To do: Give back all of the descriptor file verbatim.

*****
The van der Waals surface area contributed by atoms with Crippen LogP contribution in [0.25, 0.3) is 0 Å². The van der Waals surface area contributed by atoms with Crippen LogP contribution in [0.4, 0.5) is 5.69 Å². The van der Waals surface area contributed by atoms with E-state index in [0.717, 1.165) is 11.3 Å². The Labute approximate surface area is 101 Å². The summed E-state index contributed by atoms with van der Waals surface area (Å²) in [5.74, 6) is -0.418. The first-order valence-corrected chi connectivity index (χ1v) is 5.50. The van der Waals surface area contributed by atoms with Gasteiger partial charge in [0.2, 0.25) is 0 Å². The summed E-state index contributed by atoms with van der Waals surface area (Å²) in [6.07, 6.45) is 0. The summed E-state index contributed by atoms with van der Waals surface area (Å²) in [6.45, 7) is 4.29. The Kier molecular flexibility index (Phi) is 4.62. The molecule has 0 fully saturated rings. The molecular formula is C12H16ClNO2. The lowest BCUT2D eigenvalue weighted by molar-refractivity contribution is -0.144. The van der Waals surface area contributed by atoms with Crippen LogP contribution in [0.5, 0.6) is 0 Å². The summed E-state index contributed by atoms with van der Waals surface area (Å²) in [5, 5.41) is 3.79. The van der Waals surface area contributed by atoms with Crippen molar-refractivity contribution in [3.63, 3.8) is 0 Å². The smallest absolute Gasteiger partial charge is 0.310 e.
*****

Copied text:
The van der Waals surface area contributed by atoms with Crippen LogP contribution in [0.25, 0.3) is 0 Å². The van der Waals surface area contributed by atoms with Crippen LogP contribution in [0.4, 0.5) is 5.69 Å². The van der Waals surface area contributed by atoms with E-state index in [0.717, 1.165) is 11.3 Å². The Labute approximate surface area is 101 Å². The summed E-state index contributed by atoms with van der Waals surface area (Å²) in [5.74, 6) is -0.418. The first-order valence-corrected chi connectivity index (χ1v) is 5.50. The van der Waals surface area contributed by atoms with Gasteiger partial charge in [0.2, 0.25) is 0 Å². The summed E-state index contributed by atoms with van der Waals surface area (Å²) in [6.07, 6.45) is 0. The summed E-state index contributed by atoms with van der Waals surface area (Å²) in [6.45, 7) is 4.29. The Kier molecular flexibility index (Phi) is 4.62. The molecule has 0 fully saturated rings. The molecular formula is C12H16ClNO2. The lowest BCUT2D eigenvalue weighted by molar-refractivity contribution is -0.144. The van der Waals surface area contributed by atoms with Crippen LogP contribution in [0.5, 0.6) is 0 Å². The summed E-state index contributed by atoms with van der Waals surface area (Å²) in [5, 5.41) is 3.79. The van der Waals surface area contributed by atoms with Crippen molar-refractivity contribution in [3.63, 3.8) is 0 Å². The smallest absolute Gasteiger partial charge is 0.310 e.